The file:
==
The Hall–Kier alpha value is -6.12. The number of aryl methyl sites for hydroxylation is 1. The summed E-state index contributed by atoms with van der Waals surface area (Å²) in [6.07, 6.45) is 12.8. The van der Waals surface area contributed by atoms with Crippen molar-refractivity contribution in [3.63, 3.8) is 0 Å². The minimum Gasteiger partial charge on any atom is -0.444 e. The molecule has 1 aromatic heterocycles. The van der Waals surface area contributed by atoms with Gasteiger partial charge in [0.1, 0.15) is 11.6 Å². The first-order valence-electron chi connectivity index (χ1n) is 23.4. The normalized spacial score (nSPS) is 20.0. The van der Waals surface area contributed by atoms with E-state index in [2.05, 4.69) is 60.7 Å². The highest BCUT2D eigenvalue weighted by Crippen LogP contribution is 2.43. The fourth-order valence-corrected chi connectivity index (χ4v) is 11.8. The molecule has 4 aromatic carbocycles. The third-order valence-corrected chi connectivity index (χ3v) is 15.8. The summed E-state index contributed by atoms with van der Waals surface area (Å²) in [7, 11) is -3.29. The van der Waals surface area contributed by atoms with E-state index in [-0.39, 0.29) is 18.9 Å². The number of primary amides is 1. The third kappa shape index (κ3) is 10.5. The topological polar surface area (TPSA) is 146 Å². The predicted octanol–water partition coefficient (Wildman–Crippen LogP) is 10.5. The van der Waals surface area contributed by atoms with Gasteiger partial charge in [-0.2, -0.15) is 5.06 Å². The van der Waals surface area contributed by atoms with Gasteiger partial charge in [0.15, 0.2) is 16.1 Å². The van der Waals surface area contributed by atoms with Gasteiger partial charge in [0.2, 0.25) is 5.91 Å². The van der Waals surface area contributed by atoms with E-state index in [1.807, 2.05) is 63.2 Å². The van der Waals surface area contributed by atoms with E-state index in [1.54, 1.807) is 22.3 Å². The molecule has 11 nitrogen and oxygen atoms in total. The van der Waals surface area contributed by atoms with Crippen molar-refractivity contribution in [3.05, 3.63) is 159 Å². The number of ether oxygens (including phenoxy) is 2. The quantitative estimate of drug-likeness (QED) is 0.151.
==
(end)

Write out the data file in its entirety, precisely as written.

The Hall–Kier alpha value is -6.12. The number of aryl methyl sites for hydroxylation is 1. The summed E-state index contributed by atoms with van der Waals surface area (Å²) in [6.07, 6.45) is 12.8. The van der Waals surface area contributed by atoms with Crippen molar-refractivity contribution in [3.63, 3.8) is 0 Å². The minimum Gasteiger partial charge on any atom is -0.444 e. The molecule has 1 aromatic heterocycles. The van der Waals surface area contributed by atoms with Gasteiger partial charge in [0.1, 0.15) is 11.6 Å². The first-order valence-electron chi connectivity index (χ1n) is 23.4. The normalized spacial score (nSPS) is 20.0. The van der Waals surface area contributed by atoms with E-state index in [2.05, 4.69) is 60.7 Å². The highest BCUT2D eigenvalue weighted by Crippen LogP contribution is 2.43. The fourth-order valence-corrected chi connectivity index (χ4v) is 11.8. The molecule has 4 aromatic carbocycles. The third-order valence-corrected chi connectivity index (χ3v) is 15.8. The summed E-state index contributed by atoms with van der Waals surface area (Å²) in [7, 11) is -3.29. The van der Waals surface area contributed by atoms with E-state index in [-0.39, 0.29) is 18.9 Å². The number of primary amides is 1. The third kappa shape index (κ3) is 10.5. The topological polar surface area (TPSA) is 146 Å². The predicted octanol–water partition coefficient (Wildman–Crippen LogP) is 10.5. The van der Waals surface area contributed by atoms with Gasteiger partial charge in [-0.2, -0.15) is 5.06 Å². The van der Waals surface area contributed by atoms with Gasteiger partial charge in [0.15, 0.2) is 16.1 Å². The van der Waals surface area contributed by atoms with Gasteiger partial charge in [0.2, 0.25) is 5.91 Å². The van der Waals surface area contributed by atoms with E-state index in [1.807, 2.05) is 63.2 Å². The van der Waals surface area contributed by atoms with E-state index in [1.54, 1.807) is 22.3 Å². The molecule has 11 nitrogen and oxygen atoms in total. The van der Waals surface area contributed by atoms with Crippen molar-refractivity contribution in [3.05, 3.63) is 159 Å². The number of ether oxygens (including phenoxy) is 2. The quantitative estimate of drug-likeness (QED) is 0.151.